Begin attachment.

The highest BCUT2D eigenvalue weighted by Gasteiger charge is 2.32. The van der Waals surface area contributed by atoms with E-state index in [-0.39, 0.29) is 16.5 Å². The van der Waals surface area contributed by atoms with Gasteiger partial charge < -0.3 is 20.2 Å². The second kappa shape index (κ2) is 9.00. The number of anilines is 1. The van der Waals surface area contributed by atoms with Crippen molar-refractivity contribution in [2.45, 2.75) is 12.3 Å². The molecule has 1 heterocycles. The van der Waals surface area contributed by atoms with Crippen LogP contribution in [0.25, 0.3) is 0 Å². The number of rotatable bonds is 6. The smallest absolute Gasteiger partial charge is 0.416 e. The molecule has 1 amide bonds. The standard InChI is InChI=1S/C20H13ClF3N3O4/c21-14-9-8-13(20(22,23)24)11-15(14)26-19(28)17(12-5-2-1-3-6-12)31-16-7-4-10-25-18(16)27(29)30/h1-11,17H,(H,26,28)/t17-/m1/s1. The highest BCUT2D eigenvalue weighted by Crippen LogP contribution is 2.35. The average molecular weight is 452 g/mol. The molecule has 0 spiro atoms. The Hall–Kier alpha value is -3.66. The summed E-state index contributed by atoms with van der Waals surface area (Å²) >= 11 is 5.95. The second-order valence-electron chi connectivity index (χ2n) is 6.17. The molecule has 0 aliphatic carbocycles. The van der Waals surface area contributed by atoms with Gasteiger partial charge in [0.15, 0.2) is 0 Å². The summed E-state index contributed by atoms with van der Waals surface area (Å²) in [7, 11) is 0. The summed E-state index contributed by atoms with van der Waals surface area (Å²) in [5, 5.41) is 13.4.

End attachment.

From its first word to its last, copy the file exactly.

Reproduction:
The highest BCUT2D eigenvalue weighted by Gasteiger charge is 2.32. The van der Waals surface area contributed by atoms with E-state index in [-0.39, 0.29) is 16.5 Å². The van der Waals surface area contributed by atoms with Gasteiger partial charge < -0.3 is 20.2 Å². The second kappa shape index (κ2) is 9.00. The number of anilines is 1. The van der Waals surface area contributed by atoms with Crippen molar-refractivity contribution in [2.45, 2.75) is 12.3 Å². The molecule has 1 heterocycles. The van der Waals surface area contributed by atoms with Crippen LogP contribution in [0.25, 0.3) is 0 Å². The number of rotatable bonds is 6. The smallest absolute Gasteiger partial charge is 0.416 e. The molecule has 1 amide bonds. The standard InChI is InChI=1S/C20H13ClF3N3O4/c21-14-9-8-13(20(22,23)24)11-15(14)26-19(28)17(12-5-2-1-3-6-12)31-16-7-4-10-25-18(16)27(29)30/h1-11,17H,(H,26,28)/t17-/m1/s1. The highest BCUT2D eigenvalue weighted by Crippen LogP contribution is 2.35. The average molecular weight is 452 g/mol. The molecule has 0 spiro atoms. The Hall–Kier alpha value is -3.66. The summed E-state index contributed by atoms with van der Waals surface area (Å²) >= 11 is 5.95. The second-order valence-electron chi connectivity index (χ2n) is 6.17. The molecule has 0 aliphatic carbocycles. The van der Waals surface area contributed by atoms with Gasteiger partial charge in [0.15, 0.2) is 0 Å². The summed E-state index contributed by atoms with van der Waals surface area (Å²) in [7, 11) is 0. The summed E-state index contributed by atoms with van der Waals surface area (Å²) in [5, 5.41) is 13.4.